In November 2016, Kresy.pl made contact with and sought the co-operation of the British Holocaust researcher, retired pharmacologist Dr. Stephen Ankier. He was the first person to document in detail and then to located Michael Karkoc as well as crucially to find his wartime memoirs, after which he shared his thorough findings with the media, initially with AP who then elaborated on Karkoc’s wartime history and entry into the USA. Thanks to a close collaboration with Kresy.pl materials were assembled and forwarded to the Institute of National Remembrance for use in a new method of identification based on the analysis of photographs by experts. Using this technique it was possible to confirm the identity of the alleged Ukrainian criminal who has been living peacefully in the USA for several decades.
Positive identification of Karkoc was also made possible by the testimony of one of his subordinates, Ivan Szarko from 1967-1968, as preserved in the archives of Ukrainian services. He testified that „Wołk” gave the order to attack Chlaniow, and Karkoc openly used this pseudonym during war and in his memoirs. Szarko also reported on the attack, including the surrounding of Polish homes by members of the Ukrainian Self-Defense Legion, setting them on fire and shooting everyone who was found. According to prosecutor Stephen Paskey, who investigated Nazi cases at the US Department of Justice’s Special Investigation Bureau, the testimony was very credible. In addition, prosecutors Dariusz Antoniak from IPN Lublin and Robert Janicki from the IPN Chief Commission for the Prosecution of Crimes against the Polish Nation had no doubts about Karkoc’s guilt and pointed out that much strong evidence had been collected which, in their opinion practically guaranteed a conviction.
Dr. Ankier has commented the issue for Kresy.pl.
– We both tried very hard but there seems to have been resistance to him being brought to justice ever since news of his original discovery by me was published by AP in 2013 (my name is now completely written out of that crucial part of story by AP which I think is very wrong… ‘credit where credit is due’ is only fair) and after a request for his extradition was made by the Poles once IPN had confirmed his identity using facial recognition technology (both our names are written out of this part of the story by AP which is also wrong and unfair) – says Dr. Ankier.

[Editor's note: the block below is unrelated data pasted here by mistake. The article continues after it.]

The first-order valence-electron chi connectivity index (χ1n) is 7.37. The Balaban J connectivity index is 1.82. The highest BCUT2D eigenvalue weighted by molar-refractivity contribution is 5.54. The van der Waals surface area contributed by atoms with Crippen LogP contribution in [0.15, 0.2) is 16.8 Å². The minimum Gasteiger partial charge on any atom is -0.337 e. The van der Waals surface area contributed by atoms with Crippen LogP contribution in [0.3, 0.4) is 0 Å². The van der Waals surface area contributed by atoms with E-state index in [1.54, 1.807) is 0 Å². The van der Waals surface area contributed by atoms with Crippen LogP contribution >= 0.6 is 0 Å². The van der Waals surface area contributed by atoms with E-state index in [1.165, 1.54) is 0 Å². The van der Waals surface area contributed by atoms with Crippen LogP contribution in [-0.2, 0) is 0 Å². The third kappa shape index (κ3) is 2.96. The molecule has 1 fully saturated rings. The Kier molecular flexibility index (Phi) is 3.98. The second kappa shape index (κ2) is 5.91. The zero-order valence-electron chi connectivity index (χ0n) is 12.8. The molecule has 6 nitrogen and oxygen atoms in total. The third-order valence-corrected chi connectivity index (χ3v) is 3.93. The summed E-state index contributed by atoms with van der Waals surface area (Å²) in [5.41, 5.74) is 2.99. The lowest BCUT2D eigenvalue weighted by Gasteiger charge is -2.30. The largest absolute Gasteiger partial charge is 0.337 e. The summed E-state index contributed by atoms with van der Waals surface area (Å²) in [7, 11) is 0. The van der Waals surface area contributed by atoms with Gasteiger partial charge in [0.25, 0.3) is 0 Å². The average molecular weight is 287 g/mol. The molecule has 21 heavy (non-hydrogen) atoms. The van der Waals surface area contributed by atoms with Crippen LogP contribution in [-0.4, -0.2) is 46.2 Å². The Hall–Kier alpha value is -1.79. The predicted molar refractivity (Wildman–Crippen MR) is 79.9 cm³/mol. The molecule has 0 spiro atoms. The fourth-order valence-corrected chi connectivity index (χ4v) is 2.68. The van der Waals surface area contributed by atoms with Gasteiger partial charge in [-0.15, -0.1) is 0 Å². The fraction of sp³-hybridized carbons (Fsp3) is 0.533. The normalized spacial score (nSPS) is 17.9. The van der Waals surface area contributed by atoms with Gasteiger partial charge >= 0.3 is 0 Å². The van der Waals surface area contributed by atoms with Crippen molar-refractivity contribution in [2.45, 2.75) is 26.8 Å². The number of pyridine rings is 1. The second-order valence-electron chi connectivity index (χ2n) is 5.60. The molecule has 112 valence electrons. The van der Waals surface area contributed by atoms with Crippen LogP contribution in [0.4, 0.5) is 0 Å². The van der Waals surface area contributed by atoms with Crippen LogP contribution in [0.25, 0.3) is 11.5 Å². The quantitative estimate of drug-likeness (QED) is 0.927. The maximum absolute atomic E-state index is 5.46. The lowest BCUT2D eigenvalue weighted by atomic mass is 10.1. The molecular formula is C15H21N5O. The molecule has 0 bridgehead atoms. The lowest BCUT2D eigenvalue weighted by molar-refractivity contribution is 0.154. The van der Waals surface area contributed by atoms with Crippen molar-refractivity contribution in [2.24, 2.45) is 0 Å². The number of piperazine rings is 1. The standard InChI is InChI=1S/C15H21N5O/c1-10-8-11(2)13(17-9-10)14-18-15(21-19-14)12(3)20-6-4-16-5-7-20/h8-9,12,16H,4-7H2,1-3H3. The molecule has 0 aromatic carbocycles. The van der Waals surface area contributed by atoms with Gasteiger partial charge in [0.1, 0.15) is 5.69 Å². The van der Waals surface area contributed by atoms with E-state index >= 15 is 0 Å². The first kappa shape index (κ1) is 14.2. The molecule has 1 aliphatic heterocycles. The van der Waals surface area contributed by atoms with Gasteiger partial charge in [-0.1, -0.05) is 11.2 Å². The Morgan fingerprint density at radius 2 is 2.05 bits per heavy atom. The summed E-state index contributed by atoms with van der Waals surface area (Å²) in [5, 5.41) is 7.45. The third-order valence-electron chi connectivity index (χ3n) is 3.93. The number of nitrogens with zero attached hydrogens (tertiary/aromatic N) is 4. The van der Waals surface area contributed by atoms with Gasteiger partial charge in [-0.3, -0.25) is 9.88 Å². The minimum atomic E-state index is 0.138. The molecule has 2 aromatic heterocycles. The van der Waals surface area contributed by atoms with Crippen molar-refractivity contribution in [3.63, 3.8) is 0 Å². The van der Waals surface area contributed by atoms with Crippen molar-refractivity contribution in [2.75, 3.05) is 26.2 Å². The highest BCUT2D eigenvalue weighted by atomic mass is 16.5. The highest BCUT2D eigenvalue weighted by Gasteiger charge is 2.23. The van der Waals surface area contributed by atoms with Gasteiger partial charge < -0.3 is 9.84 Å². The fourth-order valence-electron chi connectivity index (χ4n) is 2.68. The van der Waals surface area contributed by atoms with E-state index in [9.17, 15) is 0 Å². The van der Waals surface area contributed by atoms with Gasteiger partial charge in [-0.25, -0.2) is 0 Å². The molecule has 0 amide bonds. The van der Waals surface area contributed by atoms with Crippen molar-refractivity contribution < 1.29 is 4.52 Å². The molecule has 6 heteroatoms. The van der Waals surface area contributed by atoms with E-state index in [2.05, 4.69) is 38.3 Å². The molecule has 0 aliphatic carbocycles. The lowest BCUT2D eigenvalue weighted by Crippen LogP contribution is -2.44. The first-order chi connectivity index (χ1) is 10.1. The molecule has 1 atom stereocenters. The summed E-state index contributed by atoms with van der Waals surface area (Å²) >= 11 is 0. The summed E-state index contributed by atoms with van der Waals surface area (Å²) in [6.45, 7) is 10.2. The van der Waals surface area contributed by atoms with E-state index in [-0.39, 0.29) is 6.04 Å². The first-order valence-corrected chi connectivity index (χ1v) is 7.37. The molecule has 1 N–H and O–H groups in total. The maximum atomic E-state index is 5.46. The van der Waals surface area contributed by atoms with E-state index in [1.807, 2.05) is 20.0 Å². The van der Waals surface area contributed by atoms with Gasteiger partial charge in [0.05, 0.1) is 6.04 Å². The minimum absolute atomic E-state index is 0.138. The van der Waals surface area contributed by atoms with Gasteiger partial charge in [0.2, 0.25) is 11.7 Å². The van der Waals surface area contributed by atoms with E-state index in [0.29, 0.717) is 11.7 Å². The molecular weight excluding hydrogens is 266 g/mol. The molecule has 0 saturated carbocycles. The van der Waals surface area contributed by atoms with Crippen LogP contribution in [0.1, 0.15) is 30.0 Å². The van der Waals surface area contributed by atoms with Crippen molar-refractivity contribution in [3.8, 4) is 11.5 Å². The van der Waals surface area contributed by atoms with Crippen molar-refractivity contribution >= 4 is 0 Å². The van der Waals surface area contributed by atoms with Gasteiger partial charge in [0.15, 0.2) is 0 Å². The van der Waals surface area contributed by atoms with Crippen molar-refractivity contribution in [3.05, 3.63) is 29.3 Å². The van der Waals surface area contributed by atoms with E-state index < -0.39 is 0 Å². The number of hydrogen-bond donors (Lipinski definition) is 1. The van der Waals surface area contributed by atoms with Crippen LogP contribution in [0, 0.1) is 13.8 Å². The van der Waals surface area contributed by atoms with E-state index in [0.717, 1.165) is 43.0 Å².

– It seems that Temida, also known as Themis (the ancient Greek ‘Lady of Justice’), was beaten to the finishing line by the ‘Grim Reaper’. Justice was denied to millions of innocent victims and that is not uncommon when it comes to World War II war criminals – he says.
– All the evidence shows that Karkoc was a Nazi collaborator who probably believed that he was a laudable Ukrainian patriot fighting against the injustices of Stalin’s Soviet Union and for a free and independent Ukraine but, in the end, he became a merciless common killer of innocent and unarmed civilians. War is a terrible thing and it allows unimaginably wicked criminality to occur – underlines Dr. Ankier. – With the death of Michael Karkoc, so many unanswered questions are left hanging in the air! For example, even 7 years after Karkoc was exposed as an alleged war criminal, why have the Americans not been much more proactive in the pursuit of justice and why have the Polish authorities not been much more strident in demanding urgent action in bringing Karkoc before the courts? Technically, Michael Karkoc has died an ‘innocent’ man with the full facts of the case regrettably not having been tested before a court of law. Did World War II murderers ever give their victims any chance of receiving such justice!
For Polish version, click Here.
[EDIT: Quotes by dr Ankier have been amended in some parts after consultations with him].
AP / Kresy.pl